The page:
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Money Management For U.K. Students

If you’re a student,  it can be a difficult time when it comes to handling money. Students often have to juggle financial matters with academic concerns, all the while learning the ropes of how to live away from home. While learning to manage money for the first time can be an awkward process of trial-and-error plus dealing with student loans and managing a budget – it’s also a once-in-a-lifetime chance to learn good financial techniques and set yourself up with a solid grounding for life. It’s a learning experience just as important as attending seminars and lectures – good habits learned at university will stay with you for years.

Student Loan Payments

Money management for studentsIf you have a student loan, that covers things besides tuition, you’ll often receive three payments a year at the start of each term – usually in September, January and April. The day you receive your installment often means a round of celebration with friends, but be careful not to spend it all at once – the money has to last throughout the whole term. It’s important to draw up a realistic budget to ensure you don’t spend it all too quickly.

However, even the best budgeters sometimes run into a shortfall by under-estimating how much they need, or if they’re hit with unexpected expenses. With several months between each loan payment, you can easily run into a situation where you run out of money a few weeks before your next payment is due. On the other hand, if you have been able to splurge and still have money you are probably borrowing too much and may be setting yourself up for a lifetime of debt.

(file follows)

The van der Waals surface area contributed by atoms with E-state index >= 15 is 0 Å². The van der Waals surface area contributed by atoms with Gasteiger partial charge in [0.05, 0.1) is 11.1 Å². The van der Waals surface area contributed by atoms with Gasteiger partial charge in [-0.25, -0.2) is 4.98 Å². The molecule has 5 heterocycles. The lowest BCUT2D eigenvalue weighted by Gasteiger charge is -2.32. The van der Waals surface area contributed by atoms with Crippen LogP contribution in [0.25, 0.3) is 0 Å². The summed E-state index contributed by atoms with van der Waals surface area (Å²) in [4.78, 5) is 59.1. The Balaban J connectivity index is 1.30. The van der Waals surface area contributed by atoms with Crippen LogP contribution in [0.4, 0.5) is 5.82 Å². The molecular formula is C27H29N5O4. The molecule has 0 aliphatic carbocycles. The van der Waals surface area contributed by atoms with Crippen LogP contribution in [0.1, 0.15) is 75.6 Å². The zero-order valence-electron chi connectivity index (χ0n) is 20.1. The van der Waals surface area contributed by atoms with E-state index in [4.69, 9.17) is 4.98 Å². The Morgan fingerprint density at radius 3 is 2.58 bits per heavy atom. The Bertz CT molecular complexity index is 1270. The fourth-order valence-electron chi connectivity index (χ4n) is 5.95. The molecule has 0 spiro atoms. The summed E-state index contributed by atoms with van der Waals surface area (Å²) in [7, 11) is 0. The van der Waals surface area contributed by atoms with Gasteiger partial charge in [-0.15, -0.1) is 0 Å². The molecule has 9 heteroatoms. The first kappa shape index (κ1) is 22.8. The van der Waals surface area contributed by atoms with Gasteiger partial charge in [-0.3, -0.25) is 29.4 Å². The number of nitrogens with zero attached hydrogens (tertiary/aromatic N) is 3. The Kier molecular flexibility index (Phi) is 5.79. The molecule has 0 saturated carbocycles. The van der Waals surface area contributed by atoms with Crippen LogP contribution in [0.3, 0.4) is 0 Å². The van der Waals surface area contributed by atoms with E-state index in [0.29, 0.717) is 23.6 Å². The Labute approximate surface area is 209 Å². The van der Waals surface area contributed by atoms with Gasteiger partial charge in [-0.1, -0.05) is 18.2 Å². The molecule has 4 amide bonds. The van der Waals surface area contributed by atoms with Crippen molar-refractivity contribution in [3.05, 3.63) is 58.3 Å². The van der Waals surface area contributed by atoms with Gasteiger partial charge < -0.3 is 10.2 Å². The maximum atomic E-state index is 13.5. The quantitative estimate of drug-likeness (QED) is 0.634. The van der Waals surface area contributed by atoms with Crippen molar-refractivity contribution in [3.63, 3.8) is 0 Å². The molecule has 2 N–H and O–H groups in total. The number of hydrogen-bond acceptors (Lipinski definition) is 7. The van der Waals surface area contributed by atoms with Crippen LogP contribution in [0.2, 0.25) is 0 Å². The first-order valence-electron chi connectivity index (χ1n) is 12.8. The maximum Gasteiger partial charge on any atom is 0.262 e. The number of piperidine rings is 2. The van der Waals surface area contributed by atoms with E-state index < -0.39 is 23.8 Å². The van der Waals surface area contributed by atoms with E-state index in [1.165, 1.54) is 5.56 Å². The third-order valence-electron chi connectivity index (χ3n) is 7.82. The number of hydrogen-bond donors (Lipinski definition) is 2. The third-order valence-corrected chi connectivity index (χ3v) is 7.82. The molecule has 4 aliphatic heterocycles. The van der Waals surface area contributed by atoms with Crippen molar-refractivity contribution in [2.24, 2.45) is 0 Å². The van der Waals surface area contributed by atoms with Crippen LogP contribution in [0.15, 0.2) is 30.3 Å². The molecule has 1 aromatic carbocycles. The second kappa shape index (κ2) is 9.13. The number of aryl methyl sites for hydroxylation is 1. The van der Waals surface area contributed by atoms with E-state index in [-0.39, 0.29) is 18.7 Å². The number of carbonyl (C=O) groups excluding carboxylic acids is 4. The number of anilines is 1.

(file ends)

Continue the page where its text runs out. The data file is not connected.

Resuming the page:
Short-term Student Loans

If you’ve overspent but are committed to financial independence, it might be worth considering a short-term loan until you receive the next installment. Lenders such as Smart-Pig can offer small loans up to £250 over terms of up to 90 days. Unlike other loan providers, Smart-Pig takes into account your income from student loans, so you’re much more likely to be approved. They also offer a safety net that caps the amount of interest you’ll pay, and there’s a grace period just in case the next installment of your student loan is later than expected. But of course you are always better off not borrowing and avoiding the debt habit by planning properly rather than compounding your interest payments.

Drawing Up a Budget

Many families have difficulty budgeting their money for just the next week or two until the next paycheck. Students relying on loans need to budget for 3 months! When preparing a budget as a student, the golden rule for staying out of debt and maintaining a good level of financial stability is to never spend more money than you physically have. When the first installment of your student loan comes in, don’t start spending it straight away – start planning how to spend it.

Ask yourself what that money has to cover over the next three months. Of course, there’s the obvious monthly expenses such as rent and food, but what if you’re planning to go on holiday next year? Set aside some of your loan now and do the same with your next installment, and you’ll find you’ve got plenty of spending money when your holiday rolls around. Likewise, if you have a renewal for car insurance coming up, put some cash aside for that. After you’ve got those pressing expenses out of the way, you can start setting aside money for more fun things. That way, as long as you stay within your allotted budget, you can enjoy a night out without having to worry about paying for that big expense three months down the line.

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